July 18 - 30 2011 / Guam: A Snorkeling Trip
Seeing Fishes, Corals, and a Far-Distant Island
[NOTE: All underwater images many thanks! to Lee Goldman, email@example.com]
I have signed up for a trip to Guam and Yap! The trip, a snorkel trip which is wonderful for me, is to include the experience of watching the coral spawn on the one night a year when they release their gametes, their tiny sperm, surrounded by eggs, into the water in great clouds. I have seen the extraordinary and mysterious phenomenon on television and can’t believe I would be able to see it for myself. This happens each year a week or so after July‘s full moon.
Three long flights and I am here. I have flown one-third of the way around the earth—8,000 miles! I called home all the way including talking to our daughter from the jetway as I was entering the plane in Honolulu (just like the important businesspeople, you know).
I managed to leave my expensive and very effective compression stockings in the LAX airport hotel, so on the huge long Honolulu flight I had to walk, walk and exercise, exercise. At the Honolulu airport though I was able to buy a new pair and that was good.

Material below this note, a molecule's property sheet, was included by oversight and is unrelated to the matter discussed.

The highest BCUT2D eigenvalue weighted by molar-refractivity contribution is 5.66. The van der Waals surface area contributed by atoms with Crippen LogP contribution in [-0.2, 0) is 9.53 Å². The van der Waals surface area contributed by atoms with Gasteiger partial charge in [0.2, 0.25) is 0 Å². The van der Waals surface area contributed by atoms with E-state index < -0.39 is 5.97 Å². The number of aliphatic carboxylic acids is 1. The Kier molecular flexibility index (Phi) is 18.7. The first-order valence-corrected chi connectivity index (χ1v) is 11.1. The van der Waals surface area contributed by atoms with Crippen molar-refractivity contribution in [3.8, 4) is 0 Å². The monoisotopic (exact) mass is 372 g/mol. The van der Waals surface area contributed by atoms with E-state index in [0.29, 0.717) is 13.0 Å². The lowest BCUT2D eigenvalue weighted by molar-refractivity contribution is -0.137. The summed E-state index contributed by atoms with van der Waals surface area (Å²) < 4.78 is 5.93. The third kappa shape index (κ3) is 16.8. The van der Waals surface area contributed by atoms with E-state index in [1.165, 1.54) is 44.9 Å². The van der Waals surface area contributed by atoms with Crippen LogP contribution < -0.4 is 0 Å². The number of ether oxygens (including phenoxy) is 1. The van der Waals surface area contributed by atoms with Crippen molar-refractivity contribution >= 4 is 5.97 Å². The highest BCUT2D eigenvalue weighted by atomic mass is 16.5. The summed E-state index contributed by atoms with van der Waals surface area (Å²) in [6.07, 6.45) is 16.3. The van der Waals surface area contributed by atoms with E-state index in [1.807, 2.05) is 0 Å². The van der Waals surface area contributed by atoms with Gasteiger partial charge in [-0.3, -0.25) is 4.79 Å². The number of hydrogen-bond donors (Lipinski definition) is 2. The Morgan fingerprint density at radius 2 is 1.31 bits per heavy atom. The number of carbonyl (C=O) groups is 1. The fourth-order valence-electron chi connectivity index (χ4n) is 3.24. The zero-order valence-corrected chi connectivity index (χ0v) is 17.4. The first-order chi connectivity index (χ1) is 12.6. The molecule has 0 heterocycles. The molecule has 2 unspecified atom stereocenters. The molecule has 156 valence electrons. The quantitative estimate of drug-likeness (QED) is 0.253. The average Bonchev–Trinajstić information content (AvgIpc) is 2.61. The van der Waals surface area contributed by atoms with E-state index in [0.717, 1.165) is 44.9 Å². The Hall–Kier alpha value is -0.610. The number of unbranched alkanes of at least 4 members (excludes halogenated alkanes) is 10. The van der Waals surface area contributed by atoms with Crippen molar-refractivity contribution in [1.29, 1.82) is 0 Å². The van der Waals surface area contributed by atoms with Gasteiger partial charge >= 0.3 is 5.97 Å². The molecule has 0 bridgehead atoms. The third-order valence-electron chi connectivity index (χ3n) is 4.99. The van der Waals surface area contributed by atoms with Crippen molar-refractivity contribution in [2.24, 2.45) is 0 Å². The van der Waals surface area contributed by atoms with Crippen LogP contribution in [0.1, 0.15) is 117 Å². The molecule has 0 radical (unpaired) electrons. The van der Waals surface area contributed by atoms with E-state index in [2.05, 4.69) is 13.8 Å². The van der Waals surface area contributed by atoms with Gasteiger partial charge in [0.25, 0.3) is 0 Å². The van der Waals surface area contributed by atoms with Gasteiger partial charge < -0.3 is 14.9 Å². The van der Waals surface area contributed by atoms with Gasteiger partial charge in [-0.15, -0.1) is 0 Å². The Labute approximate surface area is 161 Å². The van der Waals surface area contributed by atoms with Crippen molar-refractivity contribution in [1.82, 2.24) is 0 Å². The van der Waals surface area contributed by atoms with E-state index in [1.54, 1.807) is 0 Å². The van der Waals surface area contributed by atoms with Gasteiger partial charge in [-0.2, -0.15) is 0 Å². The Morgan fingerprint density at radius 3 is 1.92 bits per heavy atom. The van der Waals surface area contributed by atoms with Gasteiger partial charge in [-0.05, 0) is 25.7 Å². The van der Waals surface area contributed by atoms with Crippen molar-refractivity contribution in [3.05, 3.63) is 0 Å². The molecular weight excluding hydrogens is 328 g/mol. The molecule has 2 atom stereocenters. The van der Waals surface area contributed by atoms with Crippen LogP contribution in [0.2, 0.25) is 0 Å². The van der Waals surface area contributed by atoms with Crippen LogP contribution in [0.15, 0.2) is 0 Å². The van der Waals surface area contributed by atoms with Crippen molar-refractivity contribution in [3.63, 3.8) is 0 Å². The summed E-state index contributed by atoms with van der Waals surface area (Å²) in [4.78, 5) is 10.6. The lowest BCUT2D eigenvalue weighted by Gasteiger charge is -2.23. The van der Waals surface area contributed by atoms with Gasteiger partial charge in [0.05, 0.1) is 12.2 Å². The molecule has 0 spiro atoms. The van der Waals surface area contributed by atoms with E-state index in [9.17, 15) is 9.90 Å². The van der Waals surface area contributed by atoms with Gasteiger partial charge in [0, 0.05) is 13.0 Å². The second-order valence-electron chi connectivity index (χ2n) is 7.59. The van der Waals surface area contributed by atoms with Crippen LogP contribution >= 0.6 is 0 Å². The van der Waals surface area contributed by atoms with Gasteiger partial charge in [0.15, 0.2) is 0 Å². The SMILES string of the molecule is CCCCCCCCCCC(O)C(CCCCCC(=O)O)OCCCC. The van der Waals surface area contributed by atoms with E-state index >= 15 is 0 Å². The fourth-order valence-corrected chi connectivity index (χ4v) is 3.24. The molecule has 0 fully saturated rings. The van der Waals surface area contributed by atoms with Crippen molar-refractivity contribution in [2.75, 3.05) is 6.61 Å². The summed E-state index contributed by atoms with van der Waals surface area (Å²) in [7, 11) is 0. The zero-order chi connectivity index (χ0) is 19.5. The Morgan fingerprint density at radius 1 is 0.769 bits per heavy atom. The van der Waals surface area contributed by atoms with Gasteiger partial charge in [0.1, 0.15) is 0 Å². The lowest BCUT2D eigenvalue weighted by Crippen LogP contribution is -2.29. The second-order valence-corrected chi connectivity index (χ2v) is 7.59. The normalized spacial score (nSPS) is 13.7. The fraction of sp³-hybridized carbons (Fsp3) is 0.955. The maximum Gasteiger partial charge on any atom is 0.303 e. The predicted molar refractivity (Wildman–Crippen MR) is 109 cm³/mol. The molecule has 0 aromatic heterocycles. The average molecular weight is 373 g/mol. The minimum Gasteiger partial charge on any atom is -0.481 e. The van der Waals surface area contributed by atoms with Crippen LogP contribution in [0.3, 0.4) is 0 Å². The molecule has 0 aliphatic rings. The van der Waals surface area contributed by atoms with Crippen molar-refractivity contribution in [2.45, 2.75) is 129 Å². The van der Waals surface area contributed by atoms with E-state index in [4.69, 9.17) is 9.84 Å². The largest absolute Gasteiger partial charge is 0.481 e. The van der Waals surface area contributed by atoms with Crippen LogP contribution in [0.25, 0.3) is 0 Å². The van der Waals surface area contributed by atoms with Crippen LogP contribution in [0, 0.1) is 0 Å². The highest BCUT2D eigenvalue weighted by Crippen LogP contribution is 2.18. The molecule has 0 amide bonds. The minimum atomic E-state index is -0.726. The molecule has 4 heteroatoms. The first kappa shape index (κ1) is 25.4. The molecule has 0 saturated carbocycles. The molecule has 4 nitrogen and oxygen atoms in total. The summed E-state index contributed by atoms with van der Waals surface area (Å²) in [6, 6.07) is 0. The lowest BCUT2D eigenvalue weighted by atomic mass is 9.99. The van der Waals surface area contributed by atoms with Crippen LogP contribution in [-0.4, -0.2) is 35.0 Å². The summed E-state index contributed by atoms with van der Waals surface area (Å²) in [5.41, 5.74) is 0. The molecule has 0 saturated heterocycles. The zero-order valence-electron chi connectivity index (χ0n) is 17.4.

Since I don't sit by a window any more while flying, I could only briefly see the sky and the sea. Once there appeared a ring-shaped atoll island and then pile after pile of whipped cream clouds, in lines east-west, above the sea. Some cumulus clouds higher than we were at 34,000 feet.
For the first time I used a kind of sleeping pill thing, and immediately felt my thoughts gently unraveling, a lovely sensation and I must be careful not to overuse this!
At the Guam airport, a brief intoxicating lungful of real air, moist and fragrant, a taxi ride to the hotel. Madam this and madam that.
There is a small little balcony off my room, overlooking the long low rollers, on a curved beach lined with hotels, but there are two promising headlands, high, across the curve. Below, a nicely planted lush “garden” and a good-sized koi pond, with lots of big heavy slow-moving fish in it, of gold and white. A curvy swimming pool, and early this morning, about 6:15, a couple of people swimming their laps in it.